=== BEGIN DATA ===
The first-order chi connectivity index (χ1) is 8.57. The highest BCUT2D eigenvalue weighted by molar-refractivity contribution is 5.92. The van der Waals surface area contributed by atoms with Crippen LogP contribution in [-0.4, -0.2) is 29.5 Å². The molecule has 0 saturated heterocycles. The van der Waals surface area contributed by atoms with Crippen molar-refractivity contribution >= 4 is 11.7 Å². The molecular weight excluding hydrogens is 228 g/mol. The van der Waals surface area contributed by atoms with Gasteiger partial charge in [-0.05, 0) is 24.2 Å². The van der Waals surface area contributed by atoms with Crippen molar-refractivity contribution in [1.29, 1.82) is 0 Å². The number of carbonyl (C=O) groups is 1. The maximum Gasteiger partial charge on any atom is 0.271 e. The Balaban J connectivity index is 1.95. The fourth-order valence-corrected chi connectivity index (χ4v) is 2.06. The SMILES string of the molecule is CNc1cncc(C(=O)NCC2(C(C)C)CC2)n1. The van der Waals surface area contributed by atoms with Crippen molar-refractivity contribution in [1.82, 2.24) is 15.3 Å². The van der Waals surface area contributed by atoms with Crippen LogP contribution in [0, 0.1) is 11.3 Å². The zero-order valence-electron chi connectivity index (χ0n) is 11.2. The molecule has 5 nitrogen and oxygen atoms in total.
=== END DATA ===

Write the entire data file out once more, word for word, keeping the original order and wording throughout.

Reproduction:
The first-order chi connectivity index (χ1) is 8.57. The highest BCUT2D eigenvalue weighted by molar-refractivity contribution is 5.92. The van der Waals surface area contributed by atoms with Crippen LogP contribution in [-0.4, -0.2) is 29.5 Å². The molecule has 0 saturated heterocycles. The van der Waals surface area contributed by atoms with Crippen molar-refractivity contribution >= 4 is 11.7 Å². The molecular weight excluding hydrogens is 228 g/mol. The van der Waals surface area contributed by atoms with Gasteiger partial charge in [-0.05, 0) is 24.2 Å². The van der Waals surface area contributed by atoms with Crippen molar-refractivity contribution in [1.29, 1.82) is 0 Å². The number of carbonyl (C=O) groups is 1. The maximum Gasteiger partial charge on any atom is 0.271 e. The Balaban J connectivity index is 1.95. The fourth-order valence-corrected chi connectivity index (χ4v) is 2.06. The SMILES string of the molecule is CNc1cncc(C(=O)NCC2(C(C)C)CC2)n1. The van der Waals surface area contributed by atoms with Crippen molar-refractivity contribution in [1.82, 2.24) is 15.3 Å². The van der Waals surface area contributed by atoms with Crippen LogP contribution in [0, 0.1) is 11.3 Å². The zero-order valence-electron chi connectivity index (χ0n) is 11.2. The molecule has 5 nitrogen and oxygen atoms in total.